Archive for ‘General’

Thursday, 14 December 2017

Cold by Robert Francis

Cold and the colors of cold: mineral, shell,
And burning blue. The sky is on fire with blue
And wind keeps ringing, ringing the fire bell.

I am caught up into a chill as high
As creaking glaciers and powder-plumed peaks
And the absolutes of interstellar sky.

Abstract, impersonal, metaphysical, pure,
This dazzling art derides me. How should warm breath
Dare to exist—exist, exult, endure?

Hums in my ear the old Ur-father of freeze
And burn, that pre-post Christian Fellow before
And after all myths and demonologies.

Under the glaring and sardonic sun,
Behind the icicles and double glass
I huddle, hoard, hold out, hold on, hold on.

From: https://www.poetryfoundation.org/poetrymagazine/browse?contentId=26446

Date: 1954

By: Robert Francis (1901-1987)

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Wednesday, 13 December 2017

The Lights by Miriam Nash

It’s getting dark again,
a closer dark
that’s harder to shake off,
and I think of the lightkeepers
in their granite towers,
oiling bolts, winding weights
in the nineteenth century dark—
scrubbing dishes, writing the log,
testing the bulbs
of the twentieth century light—
the final keeper
climbing down his ladder
in 1998, at the end of the last shift—
the automated switch, the microchip,

monitored in Edinburgh
where two centuries before,
one Thomas Smith
manufacturer of street lamps

sat with an oil flame
and a Scottish map—
I strike a match over dark reefs
where ships would crack,
the year unhooks its old black hat
to have a go at vanishing
the human world.

From: https://www.theguardian.com/childrens-books-site/2015/oct/08/top-10-poems-about-light

Date: 2015

By: Miriam Nash (1985- )

Tuesday, 5 December 2017

The Lost Thing by Stephen Dunn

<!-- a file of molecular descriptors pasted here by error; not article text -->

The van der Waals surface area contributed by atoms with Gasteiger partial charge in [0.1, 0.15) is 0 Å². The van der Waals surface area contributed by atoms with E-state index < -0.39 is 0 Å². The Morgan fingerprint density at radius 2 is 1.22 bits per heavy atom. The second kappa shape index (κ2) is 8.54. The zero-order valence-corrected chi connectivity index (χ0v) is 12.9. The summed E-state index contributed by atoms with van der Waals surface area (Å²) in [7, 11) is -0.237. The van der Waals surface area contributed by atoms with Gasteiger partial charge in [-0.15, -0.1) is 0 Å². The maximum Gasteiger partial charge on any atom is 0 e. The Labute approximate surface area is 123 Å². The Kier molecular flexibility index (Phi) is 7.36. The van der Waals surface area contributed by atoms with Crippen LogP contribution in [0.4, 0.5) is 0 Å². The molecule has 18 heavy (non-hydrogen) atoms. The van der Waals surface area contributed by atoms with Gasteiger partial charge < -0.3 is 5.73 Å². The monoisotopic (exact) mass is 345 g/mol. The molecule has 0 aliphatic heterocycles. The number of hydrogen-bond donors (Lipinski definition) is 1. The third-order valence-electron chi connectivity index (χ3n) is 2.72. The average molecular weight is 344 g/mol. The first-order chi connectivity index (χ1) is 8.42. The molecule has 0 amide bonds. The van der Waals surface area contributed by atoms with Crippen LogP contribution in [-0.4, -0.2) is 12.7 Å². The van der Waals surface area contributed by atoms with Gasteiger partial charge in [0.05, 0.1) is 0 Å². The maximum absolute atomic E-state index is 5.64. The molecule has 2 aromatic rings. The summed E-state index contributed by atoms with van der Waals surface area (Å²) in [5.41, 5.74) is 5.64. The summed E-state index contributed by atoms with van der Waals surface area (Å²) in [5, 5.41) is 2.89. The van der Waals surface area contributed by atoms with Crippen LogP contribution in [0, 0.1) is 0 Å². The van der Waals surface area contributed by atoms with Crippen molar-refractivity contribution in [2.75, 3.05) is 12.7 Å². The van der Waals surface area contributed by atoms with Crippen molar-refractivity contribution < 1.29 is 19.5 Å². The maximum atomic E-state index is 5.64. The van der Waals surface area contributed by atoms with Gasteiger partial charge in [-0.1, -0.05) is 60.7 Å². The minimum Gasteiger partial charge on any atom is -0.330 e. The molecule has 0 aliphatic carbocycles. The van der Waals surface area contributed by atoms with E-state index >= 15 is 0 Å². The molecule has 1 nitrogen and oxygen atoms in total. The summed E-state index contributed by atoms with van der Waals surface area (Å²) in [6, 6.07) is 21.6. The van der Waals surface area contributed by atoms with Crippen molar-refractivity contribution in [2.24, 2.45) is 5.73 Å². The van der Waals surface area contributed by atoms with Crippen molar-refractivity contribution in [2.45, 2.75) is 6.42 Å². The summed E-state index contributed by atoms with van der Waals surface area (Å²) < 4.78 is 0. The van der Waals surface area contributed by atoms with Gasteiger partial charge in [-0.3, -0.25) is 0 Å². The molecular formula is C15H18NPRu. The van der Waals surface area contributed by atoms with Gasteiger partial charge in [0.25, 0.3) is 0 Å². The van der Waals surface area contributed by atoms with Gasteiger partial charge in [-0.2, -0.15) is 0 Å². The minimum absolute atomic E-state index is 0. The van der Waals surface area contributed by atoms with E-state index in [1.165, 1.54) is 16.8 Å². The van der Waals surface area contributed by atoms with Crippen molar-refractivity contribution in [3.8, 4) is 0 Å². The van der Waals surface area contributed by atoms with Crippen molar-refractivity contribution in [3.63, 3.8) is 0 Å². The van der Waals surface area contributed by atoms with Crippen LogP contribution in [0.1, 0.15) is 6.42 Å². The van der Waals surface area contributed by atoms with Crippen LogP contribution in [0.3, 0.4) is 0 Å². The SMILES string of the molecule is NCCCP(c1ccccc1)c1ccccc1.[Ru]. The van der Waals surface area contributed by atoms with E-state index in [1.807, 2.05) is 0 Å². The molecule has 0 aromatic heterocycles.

The truth is
it never belonged to anybody.
It’s not a music box or a locket;
it doesn’t bear our initials.
It has none of the tragic glamour
of a lost child, won’t be found
on any front page. It’s like
the river that confuses
search dogs, like the promise
on the far side of the ellipsis.
Look for it in the margins,
is the conventional wisdom.
Look for it as late afternoon light
drips below the horizon.
But it’s not to be seen.
Nor does it have a heart
or give off any signal.
It’s as if. . . is how some of us
keep trying to reach it.
Once, long ago, I felt sure
I was in its vicinity.

From: http://www.commonlinejournal.com/2009/07/poetry-by-stephen-dunn.html

Date: 2006

By: Stephen Dunn (1939- )

Sunday, 3 December 2017

The Parrot by Sacheverell Reresby Sitwell

The parrot’s voice snaps out–
No good to contradict–
What he says he’ll say again:
Dry facts, like biscuits,–

His voice and vivid colours
Of his breast and wings
Are immemoriably old;
Old dowagers dressed in crimpèd satin
Boxed in their rooms
Like specimens beneath a glass
Inviolate–and never changing,
Their memory of emotions dead;
The ardour of their summers
Sprayed like camphor
On their silken parasols
Entissued in a cupboard.

Reflective, but with never a new thought
The parrot sways upon his ivory perch–
Then gravely turns a somersault
Through rings nailed in the roof–
Much as the sun performs his antics
As he climbs the aerial bridge
We only see
Through crystal prisms in a falling rain.

From: http://www.theotherpages.org/poems/sitwell2.html

Date:  1922

By: Sacheverell Reresby Sitwell (1897-1988)

Wednesday, 29 November 2017

Hard of Hearing by Alan Porter

Once in April ways
I heard the cuckoo call.
Among more withering days
Haulms twitched and clicked with heat.
I heard the bumping fall
Of yellow plums. My feet
Drew bickerings from the grass
Like thunder-rain on roofs,
Or clattered arms of brass.
Horses’ battering hoofs
Ring no louder now
Than once a distant stream.
The grasshopper’s old-hussif row
Dies to remembered dream.

In bygone days I heard
The swinging dewberry scratch
To the flurried flight of a bird,
Nor found it hard to catch
The plashy drop when a trout
Came bowbent leaping out.
I heard from pools and bogs
The little, barking frogs.
Clapping water-weeds,
The hiss of sand-wasps’ wings,
Wind-brattled campion seeds,
Were close familiar things.
Now nature’s musics half are fled;
And half my heart is dead.

From: Porter, Alan, “Hard of Hearing”, Wheels, 1920 (Fifth Cycle), 1920, pp. 39-40.
(http://www.modernistmagazines.com/media/pdf/301.pdf)

Date: 1920

By: Alan Porter (1899-1942)

Tuesday, 28 November 2017

Term by William Stanley Merwin

At the last minute a word is waiting
not heard that way before and not to be
repeated or ever be remembered
one that always had been a household word
used in speaking of the ordinary
everyday recurrences of living
not newly chosen or long considered